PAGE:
Tuesday Talk*: Ends or Means, What’s a Judge To Do?

To read the story is to invite the usual outrage at prosecutorial misconduct resulting in the wrongful conviction of an innocent defendant, the worst our legal system can produce.

A St. Louis judge dismissed a motion for a new trial Friday in the case of a prisoner the top prosecutor there says is innocent.

In denying the motion, 22nd Circuit Judge Elizabeth Hogan said in her ruling that the request to vacate Lamar Johnson’s 1995 murder conviction was 24 years too late. Missouri laws do not allow her to review such claims, she found.

The motion wasn’t brought by the defendant, but by the prosecution under the new progressive prosecutor, Kimberly Gardner.

The city of St. Louis Circuit Attorney Kimberly Gardner plans to appeal the ruling, press representative Susan Ryan said. One of Johnson’s attorneys, Lindsay Runnels, said they are reviewing the judge’s decision: “Not a single word addresses the clear, convincing, and overwhelming evidence that Mr. Johnson is innocent.”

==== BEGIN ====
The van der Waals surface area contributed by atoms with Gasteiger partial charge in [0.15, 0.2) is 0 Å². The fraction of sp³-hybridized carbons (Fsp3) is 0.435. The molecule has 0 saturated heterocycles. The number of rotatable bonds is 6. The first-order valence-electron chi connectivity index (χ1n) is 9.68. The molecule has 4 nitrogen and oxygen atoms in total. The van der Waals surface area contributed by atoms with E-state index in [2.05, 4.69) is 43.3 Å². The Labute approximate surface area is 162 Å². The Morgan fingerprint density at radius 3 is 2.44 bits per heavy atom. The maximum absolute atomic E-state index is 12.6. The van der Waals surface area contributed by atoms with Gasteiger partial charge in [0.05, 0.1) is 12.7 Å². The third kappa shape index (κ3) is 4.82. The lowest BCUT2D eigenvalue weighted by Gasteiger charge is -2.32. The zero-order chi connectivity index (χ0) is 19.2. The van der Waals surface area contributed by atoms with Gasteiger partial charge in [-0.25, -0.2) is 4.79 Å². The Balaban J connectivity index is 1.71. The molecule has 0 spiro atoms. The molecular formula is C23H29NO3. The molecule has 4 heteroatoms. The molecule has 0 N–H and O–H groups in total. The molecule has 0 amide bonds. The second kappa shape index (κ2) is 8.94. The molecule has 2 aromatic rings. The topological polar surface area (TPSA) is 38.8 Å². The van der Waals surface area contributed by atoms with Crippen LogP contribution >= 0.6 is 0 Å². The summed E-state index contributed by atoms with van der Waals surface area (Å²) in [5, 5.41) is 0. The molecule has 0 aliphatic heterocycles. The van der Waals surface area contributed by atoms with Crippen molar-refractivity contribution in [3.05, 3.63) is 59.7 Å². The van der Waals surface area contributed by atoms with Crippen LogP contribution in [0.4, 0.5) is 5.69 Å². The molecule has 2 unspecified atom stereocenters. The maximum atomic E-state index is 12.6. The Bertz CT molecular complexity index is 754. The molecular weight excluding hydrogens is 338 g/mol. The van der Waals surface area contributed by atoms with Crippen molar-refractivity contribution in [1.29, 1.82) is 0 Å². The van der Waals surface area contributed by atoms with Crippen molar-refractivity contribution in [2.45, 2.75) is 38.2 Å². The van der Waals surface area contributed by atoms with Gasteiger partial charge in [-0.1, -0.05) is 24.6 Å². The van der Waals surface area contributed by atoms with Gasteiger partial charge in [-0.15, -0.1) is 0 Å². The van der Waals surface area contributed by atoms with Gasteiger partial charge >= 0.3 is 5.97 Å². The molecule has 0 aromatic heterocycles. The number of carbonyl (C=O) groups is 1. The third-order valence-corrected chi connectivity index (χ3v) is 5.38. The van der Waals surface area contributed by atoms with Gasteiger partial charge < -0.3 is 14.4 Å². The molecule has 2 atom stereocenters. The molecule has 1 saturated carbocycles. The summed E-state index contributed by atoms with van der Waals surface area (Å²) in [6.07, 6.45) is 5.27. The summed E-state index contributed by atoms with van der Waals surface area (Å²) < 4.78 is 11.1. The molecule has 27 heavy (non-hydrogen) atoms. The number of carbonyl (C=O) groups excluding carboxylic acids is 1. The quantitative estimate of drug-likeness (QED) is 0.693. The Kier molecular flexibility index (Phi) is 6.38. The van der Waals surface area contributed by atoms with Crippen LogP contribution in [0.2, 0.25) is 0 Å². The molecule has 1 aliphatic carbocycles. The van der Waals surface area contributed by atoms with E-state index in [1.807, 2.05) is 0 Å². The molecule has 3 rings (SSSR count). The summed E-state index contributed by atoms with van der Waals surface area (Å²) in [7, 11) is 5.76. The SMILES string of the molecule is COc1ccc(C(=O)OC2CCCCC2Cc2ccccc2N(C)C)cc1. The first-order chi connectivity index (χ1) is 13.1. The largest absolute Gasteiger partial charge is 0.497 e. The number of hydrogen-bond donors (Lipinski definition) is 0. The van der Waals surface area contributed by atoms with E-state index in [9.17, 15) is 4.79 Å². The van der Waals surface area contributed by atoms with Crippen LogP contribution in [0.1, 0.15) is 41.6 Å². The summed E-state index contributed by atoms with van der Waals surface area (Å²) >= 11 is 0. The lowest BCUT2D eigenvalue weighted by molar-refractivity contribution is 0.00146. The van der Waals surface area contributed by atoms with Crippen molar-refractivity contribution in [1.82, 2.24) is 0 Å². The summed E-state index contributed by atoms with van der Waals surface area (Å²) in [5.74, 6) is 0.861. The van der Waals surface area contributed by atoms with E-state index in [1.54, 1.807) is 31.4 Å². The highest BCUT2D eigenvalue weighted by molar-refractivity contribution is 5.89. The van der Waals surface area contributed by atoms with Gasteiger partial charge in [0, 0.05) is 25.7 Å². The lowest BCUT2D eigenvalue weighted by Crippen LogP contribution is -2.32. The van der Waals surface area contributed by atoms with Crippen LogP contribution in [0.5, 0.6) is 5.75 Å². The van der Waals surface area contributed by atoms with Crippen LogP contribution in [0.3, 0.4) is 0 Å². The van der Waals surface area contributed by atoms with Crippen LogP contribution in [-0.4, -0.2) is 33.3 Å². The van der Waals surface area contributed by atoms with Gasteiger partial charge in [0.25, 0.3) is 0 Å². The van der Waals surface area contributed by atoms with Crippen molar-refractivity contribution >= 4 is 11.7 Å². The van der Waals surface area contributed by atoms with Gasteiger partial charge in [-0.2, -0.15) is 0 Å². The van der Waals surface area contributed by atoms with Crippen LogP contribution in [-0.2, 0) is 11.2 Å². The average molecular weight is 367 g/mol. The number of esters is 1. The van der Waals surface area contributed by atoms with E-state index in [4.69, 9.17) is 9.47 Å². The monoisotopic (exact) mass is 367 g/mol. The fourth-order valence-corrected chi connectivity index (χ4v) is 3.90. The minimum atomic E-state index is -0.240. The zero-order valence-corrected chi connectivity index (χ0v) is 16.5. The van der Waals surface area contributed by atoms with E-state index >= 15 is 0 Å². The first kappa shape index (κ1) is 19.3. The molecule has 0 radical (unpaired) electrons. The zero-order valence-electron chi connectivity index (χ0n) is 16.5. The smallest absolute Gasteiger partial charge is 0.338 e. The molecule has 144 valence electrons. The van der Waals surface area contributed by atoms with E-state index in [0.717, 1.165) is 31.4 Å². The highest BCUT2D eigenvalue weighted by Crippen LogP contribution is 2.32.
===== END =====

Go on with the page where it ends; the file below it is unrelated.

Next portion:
The judge viewed Gardner’s motion as an attack on her predecessor, alleging misconduct by the prosecutor who handled the case. Judge Hogan, sua sponte, appointed the Missouri Attorney General to represent the state in the case, apparently as a check on Gardner’s potential misuse of her office. This was a bizarre framing of Gardner’s position, given that she was elected to office and, as such, is authorized to make the decision as Circuit Attorney.

As much as she could decide to fight against Lamar Johnson’s dismissal, she has the authority to accede to the accuracy of its position. In other words, rather than view this as an attack on her predecessors, it is a concession of the defense’s position that Lamar Johnson is innocent. No one would question her fighting it, and so there is no greater a reason to question her agreeing with it. Except, of course, that’s not what prosecutors traditionally do, even if it should be. If the facts show innocence, then that’s what they show.

But the more controversial problem arises from Judge Hogan’s denial of the motion. What difference did it make that the conviction was 24 years old? If it was wrongful, then it was wrongful, and the fact that it’s been wrongful for 24 years rather than discovered, and conceded, swiftly make it even worse.

The problem was that the law provided for no authority for the motion to dismiss or for a judge to grant such a motion. Not that it appeared that Judge Hogan was particularly inclined to do so anyway, but even if she wanted to grant the motion, there was no enabling law to allow her to do so.

What’s a judge to do?